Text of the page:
Media regulation coming – Siliya
By Staff Reporter
Information minister Dora Siliya says once the access to information bill is enacted by Parliament, a media council established by the government will not allow practice of bad journalism.
And Siliya says medical evacuations are not a preserve of the politically connected but even for ordinary Zambians, except it’s not news when the latter are evacuated.
During a weekly Wednesday media briefing in her office in Lusaka, Siliya disclosed that the government had made a lot of progress with regards enactment of the access to information bill.
“We only have one more consultation next week Tuesday before, hopefully, we can now go to Cabinet and then finally to Parliament to enact the access to information bill,” Siliya revealed.
She noted that the access to information bill was also calling for journalists to up their game.
She added that once the access to information bill was enacted into law, there would be “no bad journalism that will be accepted in the sense that the access to information bill will demand that there must be professionalism.”
“So, we are working very hard with media leaders to ensure that the media council gets into effect because it impacts the access to information bill. In the access to information bill, every government institution will have to have a contact person who is of either journalistically trained or PR trained,” Siliya said.
Meanwhile, Siliya reiterated that bad journalism was not equivalent to press freedom.
“Poor journalism is not press freedom! Uninformed journalism is not press freedom! Myself and the PS (Chanda Kasolo) are champions of good journalism because that’s what protects government, the media and the people of Zambia,” noted Siliya.
“A profession is not a profession unless it has basic standards of entry. It is very important to keep repeating this because some people believe that asking for professional standards is trying to clamp on the media. No! It’s trying to separate good journalists from quacks, those who are masquerading.”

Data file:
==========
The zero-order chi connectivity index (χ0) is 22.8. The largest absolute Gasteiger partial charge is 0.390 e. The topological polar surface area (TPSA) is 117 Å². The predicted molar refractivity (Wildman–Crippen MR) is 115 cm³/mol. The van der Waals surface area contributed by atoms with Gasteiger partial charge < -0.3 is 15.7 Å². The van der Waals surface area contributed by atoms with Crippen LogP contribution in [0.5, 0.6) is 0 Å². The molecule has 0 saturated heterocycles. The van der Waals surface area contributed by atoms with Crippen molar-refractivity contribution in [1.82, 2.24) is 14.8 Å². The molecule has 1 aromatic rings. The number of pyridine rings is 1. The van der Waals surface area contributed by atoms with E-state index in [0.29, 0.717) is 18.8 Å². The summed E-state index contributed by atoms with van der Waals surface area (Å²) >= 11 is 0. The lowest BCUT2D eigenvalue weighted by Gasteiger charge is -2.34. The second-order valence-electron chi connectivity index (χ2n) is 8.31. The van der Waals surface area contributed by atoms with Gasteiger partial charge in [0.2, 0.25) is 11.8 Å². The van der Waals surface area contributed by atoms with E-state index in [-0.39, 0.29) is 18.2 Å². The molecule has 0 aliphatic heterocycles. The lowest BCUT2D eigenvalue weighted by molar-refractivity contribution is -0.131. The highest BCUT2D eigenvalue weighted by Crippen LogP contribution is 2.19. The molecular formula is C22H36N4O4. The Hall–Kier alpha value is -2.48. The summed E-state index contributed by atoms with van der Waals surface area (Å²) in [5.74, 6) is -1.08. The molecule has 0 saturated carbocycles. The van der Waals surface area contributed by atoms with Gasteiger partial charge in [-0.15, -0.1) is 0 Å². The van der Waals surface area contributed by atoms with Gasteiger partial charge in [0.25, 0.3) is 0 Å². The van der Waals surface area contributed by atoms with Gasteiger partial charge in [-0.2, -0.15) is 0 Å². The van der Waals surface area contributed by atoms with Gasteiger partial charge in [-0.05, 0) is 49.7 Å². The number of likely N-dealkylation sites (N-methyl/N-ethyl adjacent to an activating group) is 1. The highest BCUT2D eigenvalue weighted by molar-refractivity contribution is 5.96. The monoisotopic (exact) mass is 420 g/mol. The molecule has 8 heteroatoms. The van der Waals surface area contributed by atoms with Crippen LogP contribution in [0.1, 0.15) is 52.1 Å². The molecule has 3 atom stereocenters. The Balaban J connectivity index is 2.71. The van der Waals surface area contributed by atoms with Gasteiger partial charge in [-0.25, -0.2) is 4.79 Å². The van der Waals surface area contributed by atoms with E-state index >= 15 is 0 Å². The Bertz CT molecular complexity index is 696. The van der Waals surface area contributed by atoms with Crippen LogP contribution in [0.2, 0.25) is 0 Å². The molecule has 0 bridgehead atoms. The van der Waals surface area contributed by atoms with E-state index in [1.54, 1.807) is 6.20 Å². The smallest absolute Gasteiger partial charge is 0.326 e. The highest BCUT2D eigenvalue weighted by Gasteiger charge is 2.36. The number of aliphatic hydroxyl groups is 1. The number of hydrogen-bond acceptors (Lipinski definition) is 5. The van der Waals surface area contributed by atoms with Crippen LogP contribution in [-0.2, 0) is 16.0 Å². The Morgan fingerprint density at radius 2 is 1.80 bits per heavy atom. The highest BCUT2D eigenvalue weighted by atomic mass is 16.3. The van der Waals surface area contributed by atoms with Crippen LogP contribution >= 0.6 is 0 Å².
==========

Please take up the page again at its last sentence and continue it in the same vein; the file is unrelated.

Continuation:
And Siliya confirmed that the government evacuated many citizens, “not just those who are politically connected.”
The minister explained that if one got records from the Ministry of Health, they would confirm that there were quite a number of Zambians that had been evacuated for specialised.
“However, our thinking now is to try to invest as much as possible on health institutions so that we do not have to send people out for specialised treatment. Of course, in the past, there are situations when we have not been able to avoid it. But you’ve seen the landmark cases recorded where we had kidney transplant done here, a heart operation done here, Siamese twins separated. Before, all those would have to be evacuated,” Siliya said.
“It’s just that the ordinary citizens, when they are sent abroad for specialised treatment, it doesn’t make news. What makes news is that Honourable Mulongoti has been evacuated.”
Asked to give an update on People’s Party president Mike Mulongoti who was evacuated to South Africa for specialised treatment in January, Siliya answered that “I did see, when I was in South Africa, Honourable Brian Mushimba, just like I also visited Mr Mike Mulongoti.”
“But that was over a month ago when I was in South Africa and at that time, he (Mulongoti) was stable. [But] I’m not sure what the status is of now; I don’t know if he is still in South Africa or he has returned,” she explained.